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The movie Stink! originated with one pair of children’s pajamas that Director John Whelan bought his daughters for Christmas in 2011. The new pajamas, when taken out of their plastic packaging, smelled overwhelmingly of chemicals. 

That one smell prompted Whelan to look deeper into fragrance and the chemical industry’s use of secret and often toxic chemicals in our everyday products. He simply wanted to know – what’s in the stuff we buy? “It seemed like a common-sense question to ask…I’m just trying to find out what chemicals they would put on kids’ pajamas,” he said

A common-sense question, yes. One with a simple answer? Not so much. 

That’s because whether we’re buying pajamas, toys, or lotion, our market is filled with smoke and mirrors. While many companies list ingredients on the back of products, when it comes to personal care products, the term “fragrance” offers a loophole to the chemical industry. Fragrance can be made up of hundreds of different chemicals – including those linked to cancer, neurotoxicity, respiratory problems, and reproductive harm. Because of this loophole in federal law, manufacturers are not required to list these chemicals on labels. This leaves consumers in the dark, with no access to important safety information and, therefore, no way to make an informed decision on which products to buy. Consumers are similarly shut out when it comes to ingredients in other products like furniture, clothing, and electronics, because the Consumer Product Safety Commission (CPSC) does not require ingredient labels, and many things can be declared “propriety”—and therefore remain a secret.

For John Whelan, this fight is personal. His wife died of cancer – and while he doesn’t connect her illness directly to any particular chemicals, he does emphasize that the odds of contracting breast cancer today are far higher than they were forty years ago. That’s in part because there are so many chemicals in our daily lives – from our furniture to our hair products – that the collective effect on our society could be catastrophic. 

The amount of chemicals we come into contact with regularly is alarming. The average person is exposed to more than 100 chemicals from personal care products – many of them harmful – before leaving the house each morning. That’s because the agencies meant to protect us from toxic chemicals do not have enough authority, and instead of ensuring our products are safe before they hit the market, chemicals are generally presumed safe until proven otherwise.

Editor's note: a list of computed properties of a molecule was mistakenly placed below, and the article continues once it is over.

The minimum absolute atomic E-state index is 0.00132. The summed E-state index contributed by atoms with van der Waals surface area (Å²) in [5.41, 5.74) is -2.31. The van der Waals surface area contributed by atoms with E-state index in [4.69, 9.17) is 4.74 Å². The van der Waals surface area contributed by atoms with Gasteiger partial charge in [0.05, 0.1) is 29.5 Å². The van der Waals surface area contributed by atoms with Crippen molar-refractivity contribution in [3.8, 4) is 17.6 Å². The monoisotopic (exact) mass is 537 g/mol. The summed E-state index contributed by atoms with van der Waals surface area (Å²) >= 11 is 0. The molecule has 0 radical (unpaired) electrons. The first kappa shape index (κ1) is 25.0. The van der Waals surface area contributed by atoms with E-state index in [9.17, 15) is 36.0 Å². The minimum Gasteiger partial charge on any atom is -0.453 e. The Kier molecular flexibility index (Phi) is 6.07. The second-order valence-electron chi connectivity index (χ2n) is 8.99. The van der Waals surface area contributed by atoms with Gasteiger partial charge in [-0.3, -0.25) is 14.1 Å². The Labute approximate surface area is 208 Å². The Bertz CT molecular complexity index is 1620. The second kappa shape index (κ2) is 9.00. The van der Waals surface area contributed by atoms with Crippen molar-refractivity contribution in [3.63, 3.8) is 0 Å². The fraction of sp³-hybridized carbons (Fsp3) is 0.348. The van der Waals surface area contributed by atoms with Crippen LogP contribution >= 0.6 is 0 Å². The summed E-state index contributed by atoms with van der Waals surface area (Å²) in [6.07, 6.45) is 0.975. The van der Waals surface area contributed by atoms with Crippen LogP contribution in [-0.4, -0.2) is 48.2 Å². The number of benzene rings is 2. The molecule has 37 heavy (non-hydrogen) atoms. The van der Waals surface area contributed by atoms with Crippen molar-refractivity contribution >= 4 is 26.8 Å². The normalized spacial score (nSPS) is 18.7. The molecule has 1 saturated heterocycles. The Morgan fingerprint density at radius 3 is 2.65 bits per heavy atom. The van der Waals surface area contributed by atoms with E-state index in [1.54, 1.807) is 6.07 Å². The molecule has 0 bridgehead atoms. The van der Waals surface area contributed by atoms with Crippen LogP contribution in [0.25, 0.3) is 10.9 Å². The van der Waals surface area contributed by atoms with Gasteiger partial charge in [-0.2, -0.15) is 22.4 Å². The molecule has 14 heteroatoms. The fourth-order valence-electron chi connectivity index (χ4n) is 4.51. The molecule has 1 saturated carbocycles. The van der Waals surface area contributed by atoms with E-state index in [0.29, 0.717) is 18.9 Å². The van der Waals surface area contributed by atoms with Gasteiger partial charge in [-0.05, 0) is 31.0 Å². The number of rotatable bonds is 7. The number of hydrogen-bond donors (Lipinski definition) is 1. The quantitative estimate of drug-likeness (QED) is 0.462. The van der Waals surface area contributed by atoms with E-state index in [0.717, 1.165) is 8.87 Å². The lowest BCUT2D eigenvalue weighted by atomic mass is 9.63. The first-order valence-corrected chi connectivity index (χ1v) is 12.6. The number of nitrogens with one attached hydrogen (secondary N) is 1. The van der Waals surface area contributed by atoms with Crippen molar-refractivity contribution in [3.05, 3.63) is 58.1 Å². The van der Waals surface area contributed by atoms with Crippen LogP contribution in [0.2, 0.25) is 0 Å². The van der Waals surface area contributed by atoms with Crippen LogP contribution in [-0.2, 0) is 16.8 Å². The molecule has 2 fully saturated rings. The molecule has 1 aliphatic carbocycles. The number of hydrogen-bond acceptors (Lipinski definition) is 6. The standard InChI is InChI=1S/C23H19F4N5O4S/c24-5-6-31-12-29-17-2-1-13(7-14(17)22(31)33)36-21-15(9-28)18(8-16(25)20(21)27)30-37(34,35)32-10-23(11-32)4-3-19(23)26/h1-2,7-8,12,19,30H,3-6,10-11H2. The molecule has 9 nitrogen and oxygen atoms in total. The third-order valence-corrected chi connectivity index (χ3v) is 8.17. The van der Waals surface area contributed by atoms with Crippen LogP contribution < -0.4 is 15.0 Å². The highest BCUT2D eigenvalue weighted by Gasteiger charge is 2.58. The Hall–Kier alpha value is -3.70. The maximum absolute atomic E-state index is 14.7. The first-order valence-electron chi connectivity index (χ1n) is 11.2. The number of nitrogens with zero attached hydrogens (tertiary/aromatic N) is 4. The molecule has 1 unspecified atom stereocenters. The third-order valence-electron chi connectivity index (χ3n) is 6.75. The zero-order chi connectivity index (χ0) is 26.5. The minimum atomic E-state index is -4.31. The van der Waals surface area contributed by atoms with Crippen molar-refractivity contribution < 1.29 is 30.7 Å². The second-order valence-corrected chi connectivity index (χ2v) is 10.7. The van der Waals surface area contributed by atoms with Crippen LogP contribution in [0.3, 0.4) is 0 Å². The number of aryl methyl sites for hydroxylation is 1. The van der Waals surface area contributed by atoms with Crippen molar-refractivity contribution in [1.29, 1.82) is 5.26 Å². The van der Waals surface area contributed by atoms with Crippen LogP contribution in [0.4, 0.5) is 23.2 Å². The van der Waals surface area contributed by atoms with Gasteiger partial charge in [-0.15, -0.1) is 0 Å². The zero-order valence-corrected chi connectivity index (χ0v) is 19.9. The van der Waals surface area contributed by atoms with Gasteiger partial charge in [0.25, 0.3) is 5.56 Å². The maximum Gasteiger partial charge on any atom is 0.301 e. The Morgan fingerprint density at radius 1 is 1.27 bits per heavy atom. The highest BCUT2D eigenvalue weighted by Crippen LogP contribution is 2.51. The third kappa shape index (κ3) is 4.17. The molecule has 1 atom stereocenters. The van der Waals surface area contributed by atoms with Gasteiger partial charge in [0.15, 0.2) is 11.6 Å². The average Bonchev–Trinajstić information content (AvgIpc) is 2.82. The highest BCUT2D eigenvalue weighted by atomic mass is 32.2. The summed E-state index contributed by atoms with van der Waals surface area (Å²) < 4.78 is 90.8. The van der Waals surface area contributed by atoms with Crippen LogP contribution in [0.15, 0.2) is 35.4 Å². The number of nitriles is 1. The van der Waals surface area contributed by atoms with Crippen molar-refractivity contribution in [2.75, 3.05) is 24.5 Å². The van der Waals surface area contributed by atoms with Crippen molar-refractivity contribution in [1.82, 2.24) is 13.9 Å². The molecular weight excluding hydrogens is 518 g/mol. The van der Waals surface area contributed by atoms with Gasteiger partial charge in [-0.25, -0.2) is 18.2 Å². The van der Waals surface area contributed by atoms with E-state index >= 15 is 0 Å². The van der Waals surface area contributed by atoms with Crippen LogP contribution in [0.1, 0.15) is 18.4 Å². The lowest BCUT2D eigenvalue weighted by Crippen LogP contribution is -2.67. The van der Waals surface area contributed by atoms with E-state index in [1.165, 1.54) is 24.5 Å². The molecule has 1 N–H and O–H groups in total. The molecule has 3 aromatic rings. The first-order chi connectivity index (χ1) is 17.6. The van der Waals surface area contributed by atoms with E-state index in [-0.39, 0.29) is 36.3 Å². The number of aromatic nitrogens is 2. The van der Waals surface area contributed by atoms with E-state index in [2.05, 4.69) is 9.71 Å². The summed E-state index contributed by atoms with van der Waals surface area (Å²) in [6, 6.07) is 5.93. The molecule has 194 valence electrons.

Different regulatory entities are supposed to ensure different types of products are safe – but each one has key weaknesses and loopholes. The Food and Drug Administration does not do pre-market safety testing on or approval of personal care products, and similarly, the Consumer Product Safety Commission, which is charged with regulating our furniture, toys, plastic goods, and much more, does not require safety testing on chemical ingredients in many consumer products. The Environmental Protection Agency (EPA) has been nearly powerless to restrict or ban dangerous chemicals, because of our nation’s weak and ineffective law governing toxic chemicals in commerce, the Toxic Substances Control Act (TSCA). (TSCA was just updated by Congress -- find out why this update is one step forward, and two steps back here.) Agencies meant to keep us safe are abundant -- their effectiveness is a major problem. 

While the chemical industry often claims that small amounts of potentially dangerous chemicals do no harm, these small toxic exposures can add up over time. Every day, chemicals in our clothing, household goods, and personal care products make their way into our bodies through our skin and lungs. 

John Whelan found chemicals suspected to cause cancer and disrupt hormones in his daughters’ pajamas when he sent them to an independent laboratory, confirming his fears. But this issue reaches far beyond the smelly pajamas that prompted Whelan’s exploration. There’s a reason manufacturers of perfume, furniture, and soap, don’t want us knowing exactly what’s in our products: in many cases, we wouldn’t like the answer. And while many people assume there is some mechanism in place to protect us from dangerous chemicals, it’s clear that the rules and regulations that govern the market leave everyday Americans unprotected. 

This single dad’s fight for our right to know what’s in our products is inspiring and enlightening, and this Father’s Day, we commend all fathers fighting for a toxic-free world for their children.  

 

 

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